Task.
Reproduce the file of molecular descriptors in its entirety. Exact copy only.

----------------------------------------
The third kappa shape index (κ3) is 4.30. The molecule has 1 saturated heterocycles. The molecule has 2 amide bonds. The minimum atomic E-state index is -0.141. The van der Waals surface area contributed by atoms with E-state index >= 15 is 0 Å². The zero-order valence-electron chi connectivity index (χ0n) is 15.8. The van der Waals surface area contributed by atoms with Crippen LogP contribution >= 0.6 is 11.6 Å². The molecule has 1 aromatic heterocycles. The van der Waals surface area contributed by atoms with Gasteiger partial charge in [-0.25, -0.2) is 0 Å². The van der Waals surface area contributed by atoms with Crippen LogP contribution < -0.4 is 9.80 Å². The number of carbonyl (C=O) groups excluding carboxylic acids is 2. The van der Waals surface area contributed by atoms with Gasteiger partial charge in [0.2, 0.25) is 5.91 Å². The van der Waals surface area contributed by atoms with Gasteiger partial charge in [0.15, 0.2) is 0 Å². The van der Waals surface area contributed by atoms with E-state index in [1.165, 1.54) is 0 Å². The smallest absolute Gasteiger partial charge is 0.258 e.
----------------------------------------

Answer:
The third kappa shape index (κ3) is 4.30. The molecule has 1 saturated heterocycles. The molecule has 2 amide bonds. The minimum atomic E-state index is -0.141. The van der Waals surface area contributed by atoms with E-state index >= 15 is 0 Å². The zero-order valence-electron chi connectivity index (χ0n) is 15.8. The van der Waals surface area contributed by atoms with Crippen LogP contribution >= 0.6 is 11.6 Å². The molecule has 1 aromatic heterocycles. The van der Waals surface area contributed by atoms with Gasteiger partial charge in [-0.25, -0.2) is 0 Å². The van der Waals surface area contributed by atoms with Crippen LogP contribution < -0.4 is 9.80 Å². The number of carbonyl (C=O) groups excluding carboxylic acids is 2. The van der Waals surface area contributed by atoms with Gasteiger partial charge in [0.2, 0.25) is 5.91 Å². The van der Waals surface area contributed by atoms with Gasteiger partial charge in [0.15, 0.2) is 0 Å². The van der Waals surface area contributed by atoms with E-state index in [1.165, 1.54) is 0 Å². The smallest absolute Gasteiger partial charge is 0.258 e.